The catalogue provides insightful entries for nearly 100 works by Picasso, furnishing the latest technical and documentary findings, along with full records of the provenance, exhibition history, and references. The 324-page catalogue also features 600 illustrations; an overview of the history of the collection; and an illustrated checklist of the entire collection of prints by Picasso, which number more than 400. The catalogue is published by The Metropolitan Museum of Art in association with Yale University Press and will be available in the Museum’s bookshops ($60 hardcover, $40 paperback).
Educational programs will include a Sunday at the Met lecture and film program, gallery talks, and a teacher workshop. A three-part lecture series with Gary Tinterow on April 22, April 29, and May 6 will focus on multiple facets of Picasso’s life and legacy (tickets required).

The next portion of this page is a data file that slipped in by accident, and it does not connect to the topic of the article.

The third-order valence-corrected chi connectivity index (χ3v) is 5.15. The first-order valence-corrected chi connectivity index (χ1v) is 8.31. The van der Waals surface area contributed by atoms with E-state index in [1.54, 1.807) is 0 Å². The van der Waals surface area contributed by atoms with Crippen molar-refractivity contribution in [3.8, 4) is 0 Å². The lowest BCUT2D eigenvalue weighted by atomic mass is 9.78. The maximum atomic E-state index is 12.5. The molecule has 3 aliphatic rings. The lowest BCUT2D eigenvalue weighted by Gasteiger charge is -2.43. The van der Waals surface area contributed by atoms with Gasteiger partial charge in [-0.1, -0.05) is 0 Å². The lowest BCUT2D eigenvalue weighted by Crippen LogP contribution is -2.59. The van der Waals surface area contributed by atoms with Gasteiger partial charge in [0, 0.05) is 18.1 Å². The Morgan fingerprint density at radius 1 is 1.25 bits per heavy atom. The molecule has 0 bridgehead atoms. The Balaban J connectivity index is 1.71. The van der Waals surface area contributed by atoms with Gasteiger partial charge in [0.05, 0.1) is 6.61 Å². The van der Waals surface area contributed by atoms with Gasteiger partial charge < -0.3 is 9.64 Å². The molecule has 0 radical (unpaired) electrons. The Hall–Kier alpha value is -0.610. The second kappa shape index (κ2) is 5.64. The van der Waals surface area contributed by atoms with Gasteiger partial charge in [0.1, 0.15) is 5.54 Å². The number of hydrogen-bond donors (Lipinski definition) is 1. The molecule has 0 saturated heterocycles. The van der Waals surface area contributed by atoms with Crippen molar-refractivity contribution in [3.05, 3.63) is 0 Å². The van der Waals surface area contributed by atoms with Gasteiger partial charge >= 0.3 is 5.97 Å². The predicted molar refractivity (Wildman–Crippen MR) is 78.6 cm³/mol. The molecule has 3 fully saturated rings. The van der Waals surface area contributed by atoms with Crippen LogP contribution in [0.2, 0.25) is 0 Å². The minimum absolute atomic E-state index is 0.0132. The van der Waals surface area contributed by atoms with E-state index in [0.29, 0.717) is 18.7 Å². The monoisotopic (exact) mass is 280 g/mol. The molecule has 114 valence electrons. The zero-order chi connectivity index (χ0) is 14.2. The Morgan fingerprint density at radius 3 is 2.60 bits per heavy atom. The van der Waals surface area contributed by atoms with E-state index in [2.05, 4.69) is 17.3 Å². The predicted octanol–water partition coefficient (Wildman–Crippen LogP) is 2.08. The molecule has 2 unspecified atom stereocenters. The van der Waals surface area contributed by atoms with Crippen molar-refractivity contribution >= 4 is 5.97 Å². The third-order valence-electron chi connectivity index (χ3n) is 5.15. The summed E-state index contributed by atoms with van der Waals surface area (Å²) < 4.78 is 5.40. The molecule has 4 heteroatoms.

An audio tour, part of the Metropolitan’s Audio Guide program, will be available for rental ($7, $6 for members, and $5 for children under 12).
The Audio Guide is sponsored by Bloomberg.
The exhibition will be featured on the Museum’s website at www.metmuseum.org